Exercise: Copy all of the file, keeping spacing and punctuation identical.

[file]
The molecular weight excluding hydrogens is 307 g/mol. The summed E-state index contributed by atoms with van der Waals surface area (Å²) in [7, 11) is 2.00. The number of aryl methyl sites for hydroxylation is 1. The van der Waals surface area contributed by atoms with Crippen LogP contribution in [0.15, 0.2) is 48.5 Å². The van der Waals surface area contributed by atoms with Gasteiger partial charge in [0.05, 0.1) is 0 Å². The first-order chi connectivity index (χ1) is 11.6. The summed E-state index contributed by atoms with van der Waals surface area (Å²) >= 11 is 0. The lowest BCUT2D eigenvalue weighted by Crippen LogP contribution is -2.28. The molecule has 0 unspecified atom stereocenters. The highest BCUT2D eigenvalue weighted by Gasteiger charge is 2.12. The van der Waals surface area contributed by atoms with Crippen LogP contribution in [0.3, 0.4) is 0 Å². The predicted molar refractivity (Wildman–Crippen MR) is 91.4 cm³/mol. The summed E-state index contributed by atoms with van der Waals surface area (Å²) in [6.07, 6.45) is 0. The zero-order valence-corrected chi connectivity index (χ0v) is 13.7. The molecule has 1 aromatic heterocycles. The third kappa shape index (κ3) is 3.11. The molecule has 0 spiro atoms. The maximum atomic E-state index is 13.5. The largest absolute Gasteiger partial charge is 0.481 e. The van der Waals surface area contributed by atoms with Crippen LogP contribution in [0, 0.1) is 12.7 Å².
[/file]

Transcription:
The molecular weight excluding hydrogens is 307 g/mol. The summed E-state index contributed by atoms with van der Waals surface area (Å²) in [7, 11) is 2.00. The number of aryl methyl sites for hydroxylation is 1. The van der Waals surface area contributed by atoms with Crippen LogP contribution in [0.15, 0.2) is 48.5 Å². The van der Waals surface area contributed by atoms with Gasteiger partial charge in [0.05, 0.1) is 0 Å². The first-order chi connectivity index (χ1) is 11.6. The summed E-state index contributed by atoms with van der Waals surface area (Å²) >= 11 is 0. The lowest BCUT2D eigenvalue weighted by Crippen LogP contribution is -2.28. The molecule has 0 unspecified atom stereocenters. The highest BCUT2D eigenvalue weighted by Gasteiger charge is 2.12. The van der Waals surface area contributed by atoms with Crippen LogP contribution in [0.3, 0.4) is 0 Å². The predicted molar refractivity (Wildman–Crippen MR) is 91.4 cm³/mol. The summed E-state index contributed by atoms with van der Waals surface area (Å²) in [6.07, 6.45) is 0. The zero-order valence-corrected chi connectivity index (χ0v) is 13.7. The molecule has 1 aromatic heterocycles. The third kappa shape index (κ3) is 3.11. The molecule has 0 spiro atoms. The maximum atomic E-state index is 13.5. The largest absolute Gasteiger partial charge is 0.481 e. The van der Waals surface area contributed by atoms with Crippen LogP contribution in [0, 0.1) is 12.7 Å².